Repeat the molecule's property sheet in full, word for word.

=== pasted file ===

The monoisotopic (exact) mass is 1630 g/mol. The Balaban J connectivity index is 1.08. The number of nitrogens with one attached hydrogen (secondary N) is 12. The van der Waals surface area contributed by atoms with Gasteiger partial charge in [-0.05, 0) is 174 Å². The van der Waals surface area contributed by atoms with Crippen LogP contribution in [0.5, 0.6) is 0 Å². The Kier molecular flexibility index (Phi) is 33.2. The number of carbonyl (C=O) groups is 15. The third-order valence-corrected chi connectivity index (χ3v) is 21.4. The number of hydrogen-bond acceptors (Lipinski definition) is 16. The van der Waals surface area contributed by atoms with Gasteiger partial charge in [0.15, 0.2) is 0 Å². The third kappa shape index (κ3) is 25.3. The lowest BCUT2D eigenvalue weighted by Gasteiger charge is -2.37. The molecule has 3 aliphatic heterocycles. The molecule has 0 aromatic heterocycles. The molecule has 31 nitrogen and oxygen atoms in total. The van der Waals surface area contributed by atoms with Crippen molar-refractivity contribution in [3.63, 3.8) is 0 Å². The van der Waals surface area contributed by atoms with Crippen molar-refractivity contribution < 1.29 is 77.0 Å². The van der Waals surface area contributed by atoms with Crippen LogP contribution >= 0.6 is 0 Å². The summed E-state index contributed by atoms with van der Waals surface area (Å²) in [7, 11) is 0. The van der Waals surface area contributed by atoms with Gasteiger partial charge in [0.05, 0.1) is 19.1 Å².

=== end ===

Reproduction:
The monoisotopic (exact) mass is 1630 g/mol. The Balaban J connectivity index is 1.08. The number of nitrogens with one attached hydrogen (secondary N) is 12. The van der Waals surface area contributed by atoms with Gasteiger partial charge in [-0.05, 0) is 174 Å². The van der Waals surface area contributed by atoms with Crippen LogP contribution in [0.5, 0.6) is 0 Å². The Kier molecular flexibility index (Phi) is 33.2. The number of carbonyl (C=O) groups is 15. The third-order valence-corrected chi connectivity index (χ3v) is 21.4. The number of hydrogen-bond acceptors (Lipinski definition) is 16. The van der Waals surface area contributed by atoms with Gasteiger partial charge in [0.15, 0.2) is 0 Å². The third kappa shape index (κ3) is 25.3. The lowest BCUT2D eigenvalue weighted by Gasteiger charge is -2.37. The molecule has 3 aliphatic heterocycles. The molecule has 0 aromatic heterocycles. The molecule has 31 nitrogen and oxygen atoms in total. The van der Waals surface area contributed by atoms with Crippen molar-refractivity contribution in [3.63, 3.8) is 0 Å². The van der Waals surface area contributed by atoms with Crippen molar-refractivity contribution < 1.29 is 77.0 Å². The van der Waals surface area contributed by atoms with Crippen LogP contribution >= 0.6 is 0 Å². The summed E-state index contributed by atoms with van der Waals surface area (Å²) in [7, 11) is 0. The van der Waals surface area contributed by atoms with Gasteiger partial charge in [0.05, 0.1) is 19.1 Å².